There’s nothing better than the joy and excitement you feel leaving the salon with freshly colored tresses, knowing the hours (and dollars) you spent in the process were all worth it. But not every color appointment has a happy ending. Sometimes, as your hair’s being dried, you catch a glimpse of your new color in the mirror, and (gasp!) what you feel is the opposite of joy.
Then the panic sets in—you’ve got a good 15 to 20 minutes until the blow-dryer stops, and you’ll be forced to speak. You know your colorist will be expecting gratitude and enthusiasm, but you hate what you’re looking at. What do you do? Celebrity colorists have the answer.
Meet the Expert
Keep reading for the best course of action when your dye job turns out all wrong.
Step one is to say something. Well, the real step one is probably more like "breathe," but after you’ve taken a deep breath, speak up.
Easier said than done? Sure, but the alternative of living with a hair color you hate isn’t much better. “Tell your colorist in a calm way that you are unhappy with how the look turned out, and he or she will be understanding,” Hazan says.
Try to explain exactly what you don’t like about the color. Is it too dark all over? Is the tone of the color too warm or too cool? Are the highlights too chunky? Is there not enough variation in the highlights? Be specific and be polite.
Let’s say you couldn’t muster up the strength to express your disappointment while you were still in the chair. Don’t worry—you can still turn the situation around.
“If you end up leaving the salon unhappy with your color, but have been seeing the colorists for many years with only one upsetting experience, go back to get it fixed,” Hazan says. Your colorist wants you to be happy with the final result.
Plus, the person who started the job will be better equipped to make the adjustments needed, compared to someone coming into the situation without any background. Usually, the problem that’s bothering you only requires a quick fix, and most salons won’t charge you for color correction.
“However, if it’s your first time with someone and you really don’t like how it turned out, I would suggest doing some research and finding a new person,” Hazan says.
When you go elsewhere, be prepared to pay. A new stylist will treat the appointment as a new color, not a color correction. If it’s a complete redo, Hazan says it’ll be worth it to get the issue fixed properly. “Or, if you want to switch stylists at the same salon, that’s fine too—it’s your hair and your money,” Hazan says. “You should never feel bad about making that decision.”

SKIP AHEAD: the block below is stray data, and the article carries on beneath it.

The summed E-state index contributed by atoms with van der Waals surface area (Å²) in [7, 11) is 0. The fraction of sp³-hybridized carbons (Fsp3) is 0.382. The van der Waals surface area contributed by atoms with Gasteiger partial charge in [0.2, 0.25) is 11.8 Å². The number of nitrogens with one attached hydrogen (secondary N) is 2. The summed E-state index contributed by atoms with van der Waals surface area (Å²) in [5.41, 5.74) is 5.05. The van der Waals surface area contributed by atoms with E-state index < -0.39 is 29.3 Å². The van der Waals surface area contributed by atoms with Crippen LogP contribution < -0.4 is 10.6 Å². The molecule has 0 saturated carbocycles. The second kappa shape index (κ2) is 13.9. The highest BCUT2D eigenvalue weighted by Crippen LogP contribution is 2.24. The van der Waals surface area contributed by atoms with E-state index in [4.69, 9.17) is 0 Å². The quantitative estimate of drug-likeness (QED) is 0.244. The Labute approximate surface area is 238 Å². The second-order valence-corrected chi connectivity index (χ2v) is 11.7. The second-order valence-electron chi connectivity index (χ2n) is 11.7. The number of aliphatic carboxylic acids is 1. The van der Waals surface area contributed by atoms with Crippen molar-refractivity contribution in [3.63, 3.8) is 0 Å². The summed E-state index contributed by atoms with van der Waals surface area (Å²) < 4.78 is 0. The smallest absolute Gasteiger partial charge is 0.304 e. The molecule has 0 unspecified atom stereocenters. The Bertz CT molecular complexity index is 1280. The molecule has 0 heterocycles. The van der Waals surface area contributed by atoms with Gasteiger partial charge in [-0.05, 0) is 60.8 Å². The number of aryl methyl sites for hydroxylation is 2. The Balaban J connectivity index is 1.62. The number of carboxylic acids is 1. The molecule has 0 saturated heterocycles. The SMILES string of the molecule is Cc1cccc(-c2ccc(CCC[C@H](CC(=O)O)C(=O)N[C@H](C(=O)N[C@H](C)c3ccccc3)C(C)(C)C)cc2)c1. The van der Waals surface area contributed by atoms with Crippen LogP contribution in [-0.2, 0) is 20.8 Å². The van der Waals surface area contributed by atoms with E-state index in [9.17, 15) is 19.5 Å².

Choose a Color That's Close to Your Own
Whether you opt for a new colorist, or go back to the original colorist for a re-do, opt for a color that's not too far off from your own. "Using your roots as a guide, select a color shade that is as close as possible to your natural color," says Kandasamy.
Once your colorist nails that shade, you can go lighter (or darker, depending on preference), over the course of repeat visits to the salon.
If you’re not ready to spend another afternoon in the salon, there are some other options to try. First, go home and wash your hair a few times. Most brunette and red shades will fade a bit right after washing.
A mix of dandruff shampoo and baking soda may help remove stubborn dye.
Style it Yourself
Next, try some DIY styling. Sometimes there may be a stray lowlight or too intense highlight that’s bothering you that can be taken care of just by switching your part.
Or maybe your highlights don’t look as naturally sun-kissed as you would want them to in the sleek, blown-out style you got at the salon, but once you style your hair into your usual beach waves, you’ll feel differently.
Try an At-Home Gloss
If you wish your red was just a little richer, your brunette a little deeper, or your blonde ever so slightly warmer, try an at-home gloss. The difference will be minor, but if you’re looking for a small tweak, a $10, three-minute, in-shower treatment may be all you need.
Do note, however, that an at-home DIY likely won't give you the results as a salon professional. "A professional colorist can match your color more precisely than home products," says Kandasamy.